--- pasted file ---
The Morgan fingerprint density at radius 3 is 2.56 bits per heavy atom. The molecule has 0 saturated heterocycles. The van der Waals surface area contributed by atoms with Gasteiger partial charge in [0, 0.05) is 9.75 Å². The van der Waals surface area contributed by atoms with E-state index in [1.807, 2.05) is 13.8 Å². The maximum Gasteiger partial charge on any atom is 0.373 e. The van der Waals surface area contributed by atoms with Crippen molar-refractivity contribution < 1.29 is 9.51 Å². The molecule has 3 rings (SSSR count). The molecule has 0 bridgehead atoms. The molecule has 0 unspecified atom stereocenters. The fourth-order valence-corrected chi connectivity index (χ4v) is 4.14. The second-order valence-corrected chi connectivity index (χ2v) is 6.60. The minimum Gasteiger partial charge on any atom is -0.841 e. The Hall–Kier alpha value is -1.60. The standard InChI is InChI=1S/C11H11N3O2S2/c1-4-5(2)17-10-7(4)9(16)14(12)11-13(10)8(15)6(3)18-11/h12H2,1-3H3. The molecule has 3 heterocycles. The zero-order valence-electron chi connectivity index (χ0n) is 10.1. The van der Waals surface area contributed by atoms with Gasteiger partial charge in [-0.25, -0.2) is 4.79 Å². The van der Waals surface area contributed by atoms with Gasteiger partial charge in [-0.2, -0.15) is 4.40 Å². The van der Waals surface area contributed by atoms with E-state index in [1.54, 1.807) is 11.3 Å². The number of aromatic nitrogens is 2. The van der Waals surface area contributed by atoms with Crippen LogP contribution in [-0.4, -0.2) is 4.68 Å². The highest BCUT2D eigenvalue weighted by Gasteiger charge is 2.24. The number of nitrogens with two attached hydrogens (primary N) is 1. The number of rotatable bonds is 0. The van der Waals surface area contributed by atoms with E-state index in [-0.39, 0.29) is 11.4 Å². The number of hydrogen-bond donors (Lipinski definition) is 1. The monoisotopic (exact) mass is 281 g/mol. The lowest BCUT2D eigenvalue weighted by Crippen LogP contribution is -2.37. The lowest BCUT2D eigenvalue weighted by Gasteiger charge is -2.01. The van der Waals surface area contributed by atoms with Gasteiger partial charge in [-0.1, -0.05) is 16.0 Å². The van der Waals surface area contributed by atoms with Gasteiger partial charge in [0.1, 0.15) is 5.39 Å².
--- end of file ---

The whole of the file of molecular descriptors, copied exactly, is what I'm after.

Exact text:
The Morgan fingerprint density at radius 3 is 2.56 bits per heavy atom. The molecule has 0 saturated heterocycles. The van der Waals surface area contributed by atoms with Gasteiger partial charge in [0, 0.05) is 9.75 Å². The van der Waals surface area contributed by atoms with E-state index in [1.807, 2.05) is 13.8 Å². The maximum Gasteiger partial charge on any atom is 0.373 e. The van der Waals surface area contributed by atoms with Crippen molar-refractivity contribution < 1.29 is 9.51 Å². The molecule has 3 rings (SSSR count). The molecule has 0 bridgehead atoms. The molecule has 0 unspecified atom stereocenters. The fourth-order valence-corrected chi connectivity index (χ4v) is 4.14. The second-order valence-corrected chi connectivity index (χ2v) is 6.60. The minimum Gasteiger partial charge on any atom is -0.841 e. The Hall–Kier alpha value is -1.60. The standard InChI is InChI=1S/C11H11N3O2S2/c1-4-5(2)17-10-7(4)9(16)14(12)11-13(10)8(15)6(3)18-11/h12H2,1-3H3. The molecule has 3 heterocycles. The zero-order valence-electron chi connectivity index (χ0n) is 10.1. The van der Waals surface area contributed by atoms with Gasteiger partial charge in [-0.25, -0.2) is 4.79 Å². The van der Waals surface area contributed by atoms with Gasteiger partial charge in [-0.2, -0.15) is 4.40 Å². The van der Waals surface area contributed by atoms with E-state index in [1.54, 1.807) is 11.3 Å². The number of aromatic nitrogens is 2. The van der Waals surface area contributed by atoms with Crippen LogP contribution in [-0.4, -0.2) is 4.68 Å². The highest BCUT2D eigenvalue weighted by Gasteiger charge is 2.24. The number of nitrogens with two attached hydrogens (primary N) is 1. The number of rotatable bonds is 0. The van der Waals surface area contributed by atoms with E-state index in [-0.39, 0.29) is 11.4 Å². The number of hydrogen-bond donors (Lipinski definition) is 1. The monoisotopic (exact) mass is 281 g/mol. The lowest BCUT2D eigenvalue weighted by Crippen LogP contribution is -2.37. The lowest BCUT2D eigenvalue weighted by Gasteiger charge is -2.01. The van der Waals surface area contributed by atoms with Gasteiger partial charge in [-0.1, -0.05) is 16.0 Å². The van der Waals surface area contributed by atoms with Gasteiger partial charge in [0.1, 0.15) is 5.39 Å².